Supreme Court’s Hobby Lobby decision is a slap in the face to women

Supportes of employer-paid birth control rally in front of the Supreme Court before the decision in Burwell vs. Hobby Lobby Stores was announced Monday in Washington, D.C. The high court ruled 5-4 that requiring closely held corporations to pay for insurance coverage for contraception under the Affordable Care Act violated a federal law protecting religious freedom.
(Chip Somodevilla / Getty Images)

Today’s Supreme Court Hobby Lobby decision, which puts the religious beliefs of an employer above the medical needs of female employees, is head-shakingly bad.

And not just for women and their families.

It’s bad for anyone who works for a closely held, for-profit company whose owners embrace unscientific medical beliefs for religious reasons, and choose to impose those beliefs on employees.

In a 5-4 decision, penned by Justice Samuel Alito, the court said Obamacare’s contraceptive mandate violated the Religious Freedom Restoration Act, a law enacted by Congress in 1993 to ensure the government could not substantially burden a person’s free exercise of religion. A corporation, the court held, is effectively a person under this law, and may hold and exercise religious beliefs.


The ruling in Burwell vs. Hobby Lobby, said the court, will be applied narrowly--only to owners of “closely held” companies who have sincere religious objections to certain forms of birth control. The decision will not apply, for example, to employers who object on religious grounds to vaccinations and blood transfusions, said Justice Samuel Alito, writing for the majority.

Alito does not say what legal principle will stop employers with other wacky but sincerely held religious beliefs from contesting the law. (Because there isn’t one.)

Nor does he elaborate on why a religious objection to birth control is more defensible than a religious objection to other sorts of medical care. (Because it isn’t.)

All of which means, as Justice Ruth Bader Ginsburg wrote in her dissent, this decision “is bound to have some untoward effects.” For one thing, she notes, “closely held” does not mean “small.” Hobby Lobby, after all, has 500 outlets and 16,000 employees. The “candy giant” Mars Inc., Ginsburg said, has 72,000 employees and $33 billion in revenue. Cargill, also “closely held,” employs some 140,000 people and has revenues of more than $136 billion.

“The proof will be in the pudding,” said Planned Parenthood Action Fund President Cecile Richards on Monday morning on a conference call with representatives of the ACLU, NARAL Pro-Choice America and the National Women’s Law Center. “Everyone will be free to say that various laws violate their religious rights. We will surely see more claims brought.”

No one has said that a woman who works for Hobby Lobby or other for-profit companies with religious owners will be prevented from using the birth control that she and her doctor deem appropriate, even if she must pay out of her own shallow pocket.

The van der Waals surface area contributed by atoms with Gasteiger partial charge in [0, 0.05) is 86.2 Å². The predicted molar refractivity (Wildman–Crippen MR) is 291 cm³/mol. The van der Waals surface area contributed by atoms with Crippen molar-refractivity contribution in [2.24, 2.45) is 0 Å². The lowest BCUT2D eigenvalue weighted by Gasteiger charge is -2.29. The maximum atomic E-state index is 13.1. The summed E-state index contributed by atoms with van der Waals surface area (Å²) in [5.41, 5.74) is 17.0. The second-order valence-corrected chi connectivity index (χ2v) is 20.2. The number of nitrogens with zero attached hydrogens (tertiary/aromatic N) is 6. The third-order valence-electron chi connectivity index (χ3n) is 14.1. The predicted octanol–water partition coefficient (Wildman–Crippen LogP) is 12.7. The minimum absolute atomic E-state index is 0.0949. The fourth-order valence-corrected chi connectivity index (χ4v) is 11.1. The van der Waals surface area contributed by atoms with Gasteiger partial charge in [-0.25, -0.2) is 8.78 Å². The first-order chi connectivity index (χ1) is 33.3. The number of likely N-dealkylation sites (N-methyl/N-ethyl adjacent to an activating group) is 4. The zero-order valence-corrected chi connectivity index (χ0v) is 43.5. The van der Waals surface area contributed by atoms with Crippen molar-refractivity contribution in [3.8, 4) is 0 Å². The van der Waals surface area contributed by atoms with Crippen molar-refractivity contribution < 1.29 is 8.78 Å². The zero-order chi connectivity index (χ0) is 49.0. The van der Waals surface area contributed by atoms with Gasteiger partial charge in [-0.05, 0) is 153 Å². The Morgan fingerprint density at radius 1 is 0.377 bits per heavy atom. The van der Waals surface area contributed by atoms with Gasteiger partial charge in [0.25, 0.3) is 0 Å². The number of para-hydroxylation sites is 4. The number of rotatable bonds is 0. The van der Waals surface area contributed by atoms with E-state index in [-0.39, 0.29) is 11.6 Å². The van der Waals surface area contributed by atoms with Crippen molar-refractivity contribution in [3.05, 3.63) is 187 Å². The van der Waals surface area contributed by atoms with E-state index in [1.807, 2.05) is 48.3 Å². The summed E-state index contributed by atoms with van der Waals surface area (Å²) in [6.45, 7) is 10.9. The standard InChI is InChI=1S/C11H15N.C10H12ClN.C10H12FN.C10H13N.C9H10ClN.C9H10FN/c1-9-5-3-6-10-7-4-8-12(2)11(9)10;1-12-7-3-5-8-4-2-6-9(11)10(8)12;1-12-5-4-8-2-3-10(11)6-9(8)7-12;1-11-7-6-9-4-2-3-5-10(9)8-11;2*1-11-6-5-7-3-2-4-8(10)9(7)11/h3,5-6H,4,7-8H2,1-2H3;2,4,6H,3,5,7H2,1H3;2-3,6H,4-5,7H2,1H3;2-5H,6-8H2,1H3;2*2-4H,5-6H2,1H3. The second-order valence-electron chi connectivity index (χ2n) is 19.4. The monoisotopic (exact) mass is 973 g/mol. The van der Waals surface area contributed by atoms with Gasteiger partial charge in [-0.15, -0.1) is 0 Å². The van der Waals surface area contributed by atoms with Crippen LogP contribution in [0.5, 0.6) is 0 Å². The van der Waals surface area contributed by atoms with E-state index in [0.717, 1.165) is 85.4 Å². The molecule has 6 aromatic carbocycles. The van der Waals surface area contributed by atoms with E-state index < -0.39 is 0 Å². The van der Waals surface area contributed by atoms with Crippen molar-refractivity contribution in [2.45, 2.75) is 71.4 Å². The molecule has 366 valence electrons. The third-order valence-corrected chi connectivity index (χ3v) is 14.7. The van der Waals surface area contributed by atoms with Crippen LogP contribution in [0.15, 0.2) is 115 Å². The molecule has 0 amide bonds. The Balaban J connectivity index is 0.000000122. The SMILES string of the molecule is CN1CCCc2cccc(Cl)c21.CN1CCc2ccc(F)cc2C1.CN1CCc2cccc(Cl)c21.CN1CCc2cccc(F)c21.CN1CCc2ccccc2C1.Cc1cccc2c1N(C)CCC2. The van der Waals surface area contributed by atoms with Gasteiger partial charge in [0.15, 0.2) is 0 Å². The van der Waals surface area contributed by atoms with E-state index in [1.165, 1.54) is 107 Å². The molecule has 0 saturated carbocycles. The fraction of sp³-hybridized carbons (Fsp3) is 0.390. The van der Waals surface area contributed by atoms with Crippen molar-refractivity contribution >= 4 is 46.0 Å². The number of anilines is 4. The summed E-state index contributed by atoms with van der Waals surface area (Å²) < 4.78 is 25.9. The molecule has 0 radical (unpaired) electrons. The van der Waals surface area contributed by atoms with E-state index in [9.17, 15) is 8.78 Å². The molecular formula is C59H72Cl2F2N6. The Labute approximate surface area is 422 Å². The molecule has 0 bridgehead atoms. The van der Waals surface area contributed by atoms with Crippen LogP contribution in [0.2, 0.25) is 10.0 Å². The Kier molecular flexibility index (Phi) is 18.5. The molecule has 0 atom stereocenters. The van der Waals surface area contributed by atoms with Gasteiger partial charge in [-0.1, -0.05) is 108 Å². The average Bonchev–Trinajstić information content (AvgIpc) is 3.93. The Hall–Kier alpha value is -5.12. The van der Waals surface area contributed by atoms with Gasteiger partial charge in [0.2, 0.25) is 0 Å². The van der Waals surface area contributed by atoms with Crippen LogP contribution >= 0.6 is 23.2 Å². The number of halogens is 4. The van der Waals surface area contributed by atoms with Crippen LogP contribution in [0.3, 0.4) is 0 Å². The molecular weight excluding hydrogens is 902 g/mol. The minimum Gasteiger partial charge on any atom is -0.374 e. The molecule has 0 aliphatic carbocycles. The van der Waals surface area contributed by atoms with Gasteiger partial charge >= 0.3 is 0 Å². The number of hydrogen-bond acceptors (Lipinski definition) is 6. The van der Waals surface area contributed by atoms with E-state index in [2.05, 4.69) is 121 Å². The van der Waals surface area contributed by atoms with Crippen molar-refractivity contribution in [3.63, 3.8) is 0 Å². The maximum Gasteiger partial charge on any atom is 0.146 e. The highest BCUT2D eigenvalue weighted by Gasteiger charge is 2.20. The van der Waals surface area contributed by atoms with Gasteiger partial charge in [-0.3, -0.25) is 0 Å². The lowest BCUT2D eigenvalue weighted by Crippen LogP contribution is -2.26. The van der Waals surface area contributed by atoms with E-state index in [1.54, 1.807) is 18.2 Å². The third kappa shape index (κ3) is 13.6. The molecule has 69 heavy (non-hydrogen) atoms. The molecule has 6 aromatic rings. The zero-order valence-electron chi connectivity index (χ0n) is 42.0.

But that is not the issue. The issue is the principle at stake, the one pitting a woman’s private medical decisions against her boss’ religious beliefs. Today, women lost.

Henceforth in America, the medical decisions of women who work for closely held for-profit companies may be shaped by the gods their employers choose to worship.

This is a ground-shaking departure for a court that, as Ginsburg noted, ruled in 1982 that an Amish employer could not refuse to withhold Social Security taxes for religious reasons; in 1985 that employers could not fail to pay the minimum wage for religious reasons; and in 1990 that a Baptist church had to provide women equal pay for equal work despite religious objections.

It is worth noting that the Green family, who are Christian, oppose on religious grounds only four of 20 forms of birth control approved by the FDA. Specifically, they object to two kinds of IUDs and two types of “morning after” pills. Each of those, they claim, prevents the implantation of an already-fertilized egg. Because the Greens believe that life begins at conception, they say these methods effectively end pregnancy, rather than prevent it.

That may be their sincere belief, but it is wildly at odds with the scientific consensus that a pregnancy begins at implantation, as I noted here.

This decision is an unalloyed insult to women, slapped in the face by five male justices who will never know what it’s like to have to use an IUD not because you don’t want children, but because getting pregnant could kill you—from pulmonary hypertension, congenital heart disease or Marfan syndrome. Or because previous birth control methods have failed you and an IUD, while expensive, also happens to be the most reliable contraceptive on the market. Or because you suffer from a heavy menstrual bleeding, and resulting anemia, that an IUD can help regulate. Or because your partner’s condom broke during sex and you can’t possibly afford to get pregnant right now.


“For the first time, the court says certain for-profit companies can use their religious beliefs to deny their employees a benefit that they are entitled to under the law,” said ACLU Deputy Legal Director Louise Melling. “It’s a case of exceptionalism when it comes to women’s rights.”

Here’s the thing: Women understand what is best for them. They understand when they are being patronized or singled out for discriminatory treatment. Some 99% of women use birth control at some point in their lives. They don’t want their bosses, for any reason, getting involved in their family planning decisions.

And here is what women have over corporations: They can vote. Corporations can’t. Well, at least not yet.

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